Let’s take a look at the throws Sam Darnold made on his first drive of Thursday’s preseason game against the Atlanta Falcons.
2nd and 6; NYJ 38
On this play Darnold is likely able to decipher man coverage presnap because of Chris Herndon’s motion.
A linebacker follows Herndon back and forth to tip man coverage.
Also worth noting presnap is the Jets bunching Quincy Enunwa and Jamison Crowder at the bottom of the picture. Desmond Trufant has Enunwa in man coverage, but the bunch forces him to play with a big cushion. Otherwise he would risk getting caught in traffic.
Trufant’s positioning leaves him vulnerable to Enunwa running a route that breaks in. That is exactly what Enunwa is doing.
The Falcons do have a safety lurking in the middle of the field to help on this route, but Darnold just has to wait for Enunwa to clear him.
The end result is a 15 yard completion.
1st and 10; ATL 47
This play is really just Darnold making something out of nothing. Robby Anderson is blanketed on this play by Isaiah Oliver.
Oliver has coverage over the top so Darnold just throws behind the corner.
Anderson hauls in the pass for a 21 yard gain.
Darnold throws Anderson open here. I frequently say that one the biggest distinctions between average quarterbacks and elite quarterbacks is what happens when nothing is there. Average quarterbacks are capable of taking what the defense gives them. If the coverage call leaves a receiver open, an average quarterback will complete the pass. Elite quarterbacks create plays on their own even when the defense gives them little. A play like this is an example.
1st and 10; ATL 12
The Jets have something working at the top of the picture. Robby Anderson and Jamison Crowder are running a route combination that will create traffic for the cover guys and potentially leave Crowder open in the end zone.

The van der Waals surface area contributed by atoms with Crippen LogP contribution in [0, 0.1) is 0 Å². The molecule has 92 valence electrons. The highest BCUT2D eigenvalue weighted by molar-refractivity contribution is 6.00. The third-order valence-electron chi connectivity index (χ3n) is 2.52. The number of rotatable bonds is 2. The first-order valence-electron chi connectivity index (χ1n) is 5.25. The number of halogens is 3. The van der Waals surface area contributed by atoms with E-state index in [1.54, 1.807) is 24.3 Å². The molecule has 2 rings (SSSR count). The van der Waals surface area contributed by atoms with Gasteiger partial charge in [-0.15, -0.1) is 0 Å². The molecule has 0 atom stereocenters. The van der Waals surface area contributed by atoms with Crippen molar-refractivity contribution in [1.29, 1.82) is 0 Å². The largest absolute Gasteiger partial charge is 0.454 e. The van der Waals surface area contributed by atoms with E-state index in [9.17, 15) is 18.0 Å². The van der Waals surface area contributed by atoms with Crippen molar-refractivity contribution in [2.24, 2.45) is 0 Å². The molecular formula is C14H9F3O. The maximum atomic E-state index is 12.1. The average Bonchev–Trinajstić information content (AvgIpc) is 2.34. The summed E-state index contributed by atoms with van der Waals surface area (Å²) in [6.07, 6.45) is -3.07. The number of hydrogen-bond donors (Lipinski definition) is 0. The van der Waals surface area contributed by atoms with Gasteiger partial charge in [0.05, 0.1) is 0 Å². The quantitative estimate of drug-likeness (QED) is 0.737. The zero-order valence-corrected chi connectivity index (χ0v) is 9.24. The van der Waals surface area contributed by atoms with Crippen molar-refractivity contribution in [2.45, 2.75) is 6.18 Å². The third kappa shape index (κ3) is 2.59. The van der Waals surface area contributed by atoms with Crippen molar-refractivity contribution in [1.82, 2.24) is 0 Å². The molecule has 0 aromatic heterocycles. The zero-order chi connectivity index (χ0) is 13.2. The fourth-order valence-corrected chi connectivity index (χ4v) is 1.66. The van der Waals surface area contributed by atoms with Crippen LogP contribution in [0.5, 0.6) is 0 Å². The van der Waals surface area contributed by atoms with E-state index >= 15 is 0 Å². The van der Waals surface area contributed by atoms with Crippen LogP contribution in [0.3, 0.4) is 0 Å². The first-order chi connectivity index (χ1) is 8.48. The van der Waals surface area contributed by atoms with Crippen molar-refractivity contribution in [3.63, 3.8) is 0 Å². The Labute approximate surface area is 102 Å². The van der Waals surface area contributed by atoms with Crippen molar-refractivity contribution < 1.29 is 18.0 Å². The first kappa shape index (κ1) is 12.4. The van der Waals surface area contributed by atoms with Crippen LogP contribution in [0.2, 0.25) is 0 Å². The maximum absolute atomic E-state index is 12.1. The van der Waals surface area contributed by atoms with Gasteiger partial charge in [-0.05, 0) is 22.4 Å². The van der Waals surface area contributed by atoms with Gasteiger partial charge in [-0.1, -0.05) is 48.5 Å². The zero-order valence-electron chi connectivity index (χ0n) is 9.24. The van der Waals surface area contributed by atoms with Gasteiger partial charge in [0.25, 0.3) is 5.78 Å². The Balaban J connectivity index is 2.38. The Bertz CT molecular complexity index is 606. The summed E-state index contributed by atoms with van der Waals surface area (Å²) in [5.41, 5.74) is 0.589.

However, Darnold is unable to look in this direction. Chuma Edoga loses to Vic Beasley off the edge, forcing Darnold to abandon the pocket.
I’m now going to rewind to presnap here because the Jets’ alignment creates a favorable matchup. Chris Herndon is split as an outside receiver, while Quincy Enunwa is in the slot.
The Falcons play man coverage. The decide to have Trufant take Herndon and safety Keanu Neal take Enunwa. The Enunwa matchup is a good one for the Jets. Wide receiver vs. safety favors the offense. The Falcons presumably wanted to avoid putting Neal opposite Herndon where he would essentially be playing as an outside corner. Safeties typically aren’t comfortable doing that. In exchange for that comfort, however, the Falcons end up with a wide receiver against a safety. Herndon’s receiving skill should allow the Jets to exploit this frequently through the season.
Enunwa ends up getting a step on Neal.
However, the pressure on Darnold forces his throw to be a little off target, and Enunwa cannot haul it in.
The play ultimately isn’t successful, but I see a lot of things to like here from the play design to a great matchup created by the presnap alignment to Darnold avoiding what could have been an easy sack and almost making a highlight reel touchdown. This play lost because Edoga lost his assignment, but he’s a raw rookie who isn’t supposed to see the field once the real games start.
3rd and 4; ATL 6
This third down play is simple. It’s a simple criss cross between Anderson and Enunwa to create traffic on the goal line.
Darnold hits Anderson sliding under Enunwa for a 5 yard gain and a first down.
When executed properly it’s very difficult to prevent an offense from picking up a few yards on a play like this. It doesn’t ask the quarterback to do much heavy lifting either. For these reasons this is a good play call for third and short in the red zone.
My only issue is that Enunwa is a much more difficult receiver to bring down with the ball in his hands so I think he should have the role of the pass catcher with a head of steam. This play resulted in a first down, but Enunwa’s physicality after the catch would have increased the odds of a touchdown.